BookPick: The Transformation of British Naval Strategy

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The Transformation of British Naval Strategy<br> Seapower and Supply in Northern Europe 1808-1812

The Transformation of British Naval Strategy
Seapower and Supply in Northern Europe 1808-1812

After the Battle of Trafalgar, the Royal Navy continued to be the major arm of British strategy in the war against Napoleon, yet as late as 1807 fleets were forced from their stations due to an ineffective provisioning system.

Each man afloat was entitled to a daily ration of a pound of bread, a gallon of beer (or equivalent), a pound of meat on six of seven days and supplies of oatmeal, pease, butter and cheese. When you consider that at the height of the Napoleonic War there were over 140,000 men aboard the Navy’s ships at any one time the vast amount of supplies required just to feed them becomes very clear!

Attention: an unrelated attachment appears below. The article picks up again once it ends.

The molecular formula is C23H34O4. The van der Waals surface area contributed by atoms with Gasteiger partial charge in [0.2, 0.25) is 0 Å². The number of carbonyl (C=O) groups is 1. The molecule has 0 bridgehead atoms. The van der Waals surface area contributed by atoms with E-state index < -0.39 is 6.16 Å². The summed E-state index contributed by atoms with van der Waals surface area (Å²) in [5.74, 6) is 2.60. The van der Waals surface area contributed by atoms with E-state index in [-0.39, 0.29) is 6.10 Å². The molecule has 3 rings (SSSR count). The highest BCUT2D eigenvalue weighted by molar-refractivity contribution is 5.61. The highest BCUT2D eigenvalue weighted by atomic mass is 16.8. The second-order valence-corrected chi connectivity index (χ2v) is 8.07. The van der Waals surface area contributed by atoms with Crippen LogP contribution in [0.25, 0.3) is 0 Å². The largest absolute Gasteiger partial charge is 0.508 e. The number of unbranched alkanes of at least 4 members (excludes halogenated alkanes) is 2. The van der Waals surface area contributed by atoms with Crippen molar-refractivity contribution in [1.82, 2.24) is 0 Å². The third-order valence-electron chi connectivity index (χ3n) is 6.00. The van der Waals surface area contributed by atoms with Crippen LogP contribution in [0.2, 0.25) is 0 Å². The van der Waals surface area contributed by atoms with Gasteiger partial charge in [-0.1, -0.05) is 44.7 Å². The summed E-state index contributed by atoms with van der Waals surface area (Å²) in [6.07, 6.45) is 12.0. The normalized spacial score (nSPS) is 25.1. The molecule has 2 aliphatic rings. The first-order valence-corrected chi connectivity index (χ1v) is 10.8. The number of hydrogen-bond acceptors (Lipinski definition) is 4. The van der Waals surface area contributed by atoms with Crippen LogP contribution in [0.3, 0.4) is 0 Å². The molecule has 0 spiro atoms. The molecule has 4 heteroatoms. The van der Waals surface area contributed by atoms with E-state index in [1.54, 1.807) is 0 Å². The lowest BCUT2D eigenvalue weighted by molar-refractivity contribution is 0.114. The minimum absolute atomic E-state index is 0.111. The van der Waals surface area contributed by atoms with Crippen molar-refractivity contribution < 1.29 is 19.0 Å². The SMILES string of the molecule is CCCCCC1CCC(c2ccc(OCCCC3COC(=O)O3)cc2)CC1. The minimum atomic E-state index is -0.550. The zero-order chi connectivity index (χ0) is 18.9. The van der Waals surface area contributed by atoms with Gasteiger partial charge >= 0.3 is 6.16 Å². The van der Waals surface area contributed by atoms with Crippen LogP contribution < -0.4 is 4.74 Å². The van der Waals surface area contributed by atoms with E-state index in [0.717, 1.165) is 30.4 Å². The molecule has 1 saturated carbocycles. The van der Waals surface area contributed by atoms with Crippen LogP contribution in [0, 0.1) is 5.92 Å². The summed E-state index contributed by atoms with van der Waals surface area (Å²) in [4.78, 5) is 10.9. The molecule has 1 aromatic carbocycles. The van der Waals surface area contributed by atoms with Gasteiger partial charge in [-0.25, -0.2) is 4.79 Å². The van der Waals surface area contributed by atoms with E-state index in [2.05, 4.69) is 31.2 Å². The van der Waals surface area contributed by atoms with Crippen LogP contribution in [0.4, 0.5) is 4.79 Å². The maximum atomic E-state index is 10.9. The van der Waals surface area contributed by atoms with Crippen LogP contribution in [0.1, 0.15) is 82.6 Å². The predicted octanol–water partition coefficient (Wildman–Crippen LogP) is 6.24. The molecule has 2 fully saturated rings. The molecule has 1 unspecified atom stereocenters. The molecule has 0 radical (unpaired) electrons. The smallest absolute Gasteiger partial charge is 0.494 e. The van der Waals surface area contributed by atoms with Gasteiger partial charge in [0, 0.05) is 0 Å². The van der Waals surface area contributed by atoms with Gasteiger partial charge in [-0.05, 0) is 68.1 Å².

This book tracks the sweeping administration reforms of 1808-1812 that established a highly effective logical system which successfully enabled a fleet to remain permanently on station.

The Great Belt was a formidable navigational challenge

The Great Belt was a formidable navigational challenge

One of the related problems specifically addressed in this book is the lack of adequate hydrographic information of Baltic waters that faced the Royal Navy at the turn of the nineteenth century. The Great Belt is the largest and most important of the three straits of Denmark that connect the Kottegat to the Baltic Sea and was of particular concern for mariners.

An extensive bibliography at the end of the book provides pointers to additional reading on this fascinating topic.

The author James Davey is Curator of Naval History at the National Maritime Museum. He has authored or co-authored a number other books –Admiral Sir James Saumarez: The Private Correspondence; Navy, Nation and Nelson, 1688–1815; and Broadsides: Caricature and the Navy.

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